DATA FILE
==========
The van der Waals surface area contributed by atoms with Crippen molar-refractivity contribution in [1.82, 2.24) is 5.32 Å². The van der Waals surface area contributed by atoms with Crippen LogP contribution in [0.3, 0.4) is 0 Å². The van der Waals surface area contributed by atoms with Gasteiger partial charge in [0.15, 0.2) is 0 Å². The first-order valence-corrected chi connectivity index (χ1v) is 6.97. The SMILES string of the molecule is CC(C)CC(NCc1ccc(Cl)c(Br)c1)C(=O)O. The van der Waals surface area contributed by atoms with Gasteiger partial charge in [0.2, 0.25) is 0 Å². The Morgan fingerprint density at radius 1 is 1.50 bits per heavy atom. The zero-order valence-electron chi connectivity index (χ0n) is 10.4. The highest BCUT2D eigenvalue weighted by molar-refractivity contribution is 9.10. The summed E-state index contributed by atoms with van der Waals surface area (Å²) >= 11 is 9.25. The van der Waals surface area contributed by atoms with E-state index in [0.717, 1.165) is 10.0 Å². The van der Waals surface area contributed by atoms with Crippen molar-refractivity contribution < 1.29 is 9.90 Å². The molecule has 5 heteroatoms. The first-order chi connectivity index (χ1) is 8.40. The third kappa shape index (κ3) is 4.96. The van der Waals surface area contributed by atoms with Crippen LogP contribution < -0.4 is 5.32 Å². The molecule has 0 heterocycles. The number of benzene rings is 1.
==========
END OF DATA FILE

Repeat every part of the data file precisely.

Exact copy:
The van der Waals surface area contributed by atoms with Crippen molar-refractivity contribution in [1.82, 2.24) is 5.32 Å². The van der Waals surface area contributed by atoms with Crippen LogP contribution in [0.3, 0.4) is 0 Å². The van der Waals surface area contributed by atoms with Gasteiger partial charge in [0.15, 0.2) is 0 Å². The first-order valence-corrected chi connectivity index (χ1v) is 6.97. The SMILES string of the molecule is CC(C)CC(NCc1ccc(Cl)c(Br)c1)C(=O)O. The van der Waals surface area contributed by atoms with Gasteiger partial charge in [0.2, 0.25) is 0 Å². The Morgan fingerprint density at radius 1 is 1.50 bits per heavy atom. The zero-order valence-electron chi connectivity index (χ0n) is 10.4. The highest BCUT2D eigenvalue weighted by molar-refractivity contribution is 9.10. The summed E-state index contributed by atoms with van der Waals surface area (Å²) >= 11 is 9.25. The van der Waals surface area contributed by atoms with E-state index in [0.717, 1.165) is 10.0 Å². The van der Waals surface area contributed by atoms with Crippen molar-refractivity contribution < 1.29 is 9.90 Å². The molecule has 5 heteroatoms. The first-order chi connectivity index (χ1) is 8.40. The third kappa shape index (κ3) is 4.96. The van der Waals surface area contributed by atoms with Crippen LogP contribution < -0.4 is 5.32 Å². The molecule has 0 heterocycles. The number of benzene rings is 1.